It’s not the $2.2 trillion that House Speaker Nancy Pelosi wanted, but the $900 billion federal aid package approved Monday has serious funding for real estate: $325 billion for small businesses and $25 billion for rental assistance.
The rest of the stimulus — including $166 billion in checks, $120 billion for unemployment and $45 billion for transportation — will help the industry indirectly by sustaining shopping and transit systems. It will provide a figurative shot in the arm while millions of Americans get a literal one.
Its omission of funding for city and state governments, however, means real estate will have to fight next year, in New York and probably elsewhere, to stave off tax increases.
Covid cost New York governments a lot of revenue. Not as much as initially feared — because Wall Street’s big year will generate big tax payments — but more than lawmakers are inclined to make up by cutting spending.
For the state, the biggest mouths to feed are not agency employees (contrary to what the average Joe thinks) but education and health care. No one should expect Albany to slash these funding streams to balance next year’s budget.
Both industries have powerful lobbies — think teachers’ and health care unions, hospitals and nursing homes — and lots of allies in the legislature. They are all well practiced in stirring up public outcry over Johnny’s teacher potentially getting laid off or no nurse answering the bell when Grandma presses the call button.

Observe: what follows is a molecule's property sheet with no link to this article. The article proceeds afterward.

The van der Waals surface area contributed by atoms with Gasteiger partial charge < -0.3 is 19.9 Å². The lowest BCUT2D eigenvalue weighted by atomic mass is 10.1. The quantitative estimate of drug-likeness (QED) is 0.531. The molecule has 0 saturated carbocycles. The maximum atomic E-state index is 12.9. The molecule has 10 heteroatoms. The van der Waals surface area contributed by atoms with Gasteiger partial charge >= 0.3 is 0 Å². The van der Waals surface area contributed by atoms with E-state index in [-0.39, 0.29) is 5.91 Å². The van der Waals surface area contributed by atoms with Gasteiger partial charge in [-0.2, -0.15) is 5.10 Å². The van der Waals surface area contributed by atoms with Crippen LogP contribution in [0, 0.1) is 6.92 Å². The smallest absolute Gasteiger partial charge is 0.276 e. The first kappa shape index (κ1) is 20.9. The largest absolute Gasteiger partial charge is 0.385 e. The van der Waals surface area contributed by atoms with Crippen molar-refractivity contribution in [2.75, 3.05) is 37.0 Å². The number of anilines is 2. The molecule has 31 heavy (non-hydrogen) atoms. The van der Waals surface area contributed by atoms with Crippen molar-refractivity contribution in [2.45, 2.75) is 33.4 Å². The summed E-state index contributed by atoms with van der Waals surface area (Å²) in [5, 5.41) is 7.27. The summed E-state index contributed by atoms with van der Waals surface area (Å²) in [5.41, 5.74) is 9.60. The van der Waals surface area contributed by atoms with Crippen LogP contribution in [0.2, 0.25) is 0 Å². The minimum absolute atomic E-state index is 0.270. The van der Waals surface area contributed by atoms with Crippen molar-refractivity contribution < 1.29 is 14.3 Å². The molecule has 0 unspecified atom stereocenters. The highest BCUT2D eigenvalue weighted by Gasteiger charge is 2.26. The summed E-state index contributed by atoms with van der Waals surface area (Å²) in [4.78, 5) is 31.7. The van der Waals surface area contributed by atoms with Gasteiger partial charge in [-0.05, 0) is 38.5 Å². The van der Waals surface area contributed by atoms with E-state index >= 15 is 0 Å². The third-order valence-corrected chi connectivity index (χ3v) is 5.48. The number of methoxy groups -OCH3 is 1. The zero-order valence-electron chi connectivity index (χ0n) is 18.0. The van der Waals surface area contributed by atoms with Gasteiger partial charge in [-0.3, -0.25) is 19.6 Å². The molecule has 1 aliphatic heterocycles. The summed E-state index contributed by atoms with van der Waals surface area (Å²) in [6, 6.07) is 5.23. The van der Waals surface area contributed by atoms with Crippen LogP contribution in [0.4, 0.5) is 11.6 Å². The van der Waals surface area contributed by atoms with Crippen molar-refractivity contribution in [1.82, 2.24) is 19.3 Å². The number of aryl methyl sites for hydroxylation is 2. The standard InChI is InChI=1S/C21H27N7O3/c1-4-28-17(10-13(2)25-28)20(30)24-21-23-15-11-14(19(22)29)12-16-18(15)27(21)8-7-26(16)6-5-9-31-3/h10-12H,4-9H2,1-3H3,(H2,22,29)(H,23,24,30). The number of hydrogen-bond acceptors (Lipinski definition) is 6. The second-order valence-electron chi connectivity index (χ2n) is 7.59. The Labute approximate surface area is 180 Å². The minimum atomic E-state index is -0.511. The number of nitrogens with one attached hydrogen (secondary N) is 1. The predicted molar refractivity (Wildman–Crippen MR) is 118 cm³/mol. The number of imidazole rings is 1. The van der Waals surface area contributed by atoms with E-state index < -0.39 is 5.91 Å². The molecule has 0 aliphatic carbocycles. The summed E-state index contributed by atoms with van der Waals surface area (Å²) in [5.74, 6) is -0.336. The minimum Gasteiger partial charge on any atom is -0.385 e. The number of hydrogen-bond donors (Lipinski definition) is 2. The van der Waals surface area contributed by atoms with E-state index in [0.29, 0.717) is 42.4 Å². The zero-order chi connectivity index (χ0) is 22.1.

The real estate lobby that its critics think is so powerful can only dream of having the kind of pull in Albany that education and health care do. Simple math will force the Cuomo administration to find savings from schools and Medicaid, because that is where the money is, but when it comes to tax revenue, real estate’s favorite customers are a likely target.
Fights for a pied-à-terre tax and another millionaires’ tax will start to heat up in January and carry to the end of March, when the state budget is decided. Taxing second homes is easy pickings politically, because they are owned by the well off, many of whom live outside New York. Lawmakers are not too worried about the political fallout from enacting a tax that shaves, say, 10 percent off the sale price of non-primary residences worth $5 million or more. (The technicalities of enforcing one are daunting, but that’s another matter.)
Legislators might also add a top-tier income tax to the current statewide millionaires’ tax of 8.82 percent, which combined with New York City’s income tax gives the Big Apple the second highest maximum income tax rate in the nation (behind California). Gov. Andrew Cuomo has held off tax increases since taking office in 2011, but this month said they are likely without federal aid. And he got no aid in Monday’s bill.
There is a debate about whether the rich will flee New York if taxes are raised. That is the wrong question, though. If the tax rate were raised to 100 percent, of course they would leave. The issue is how high a rate they will tolerate.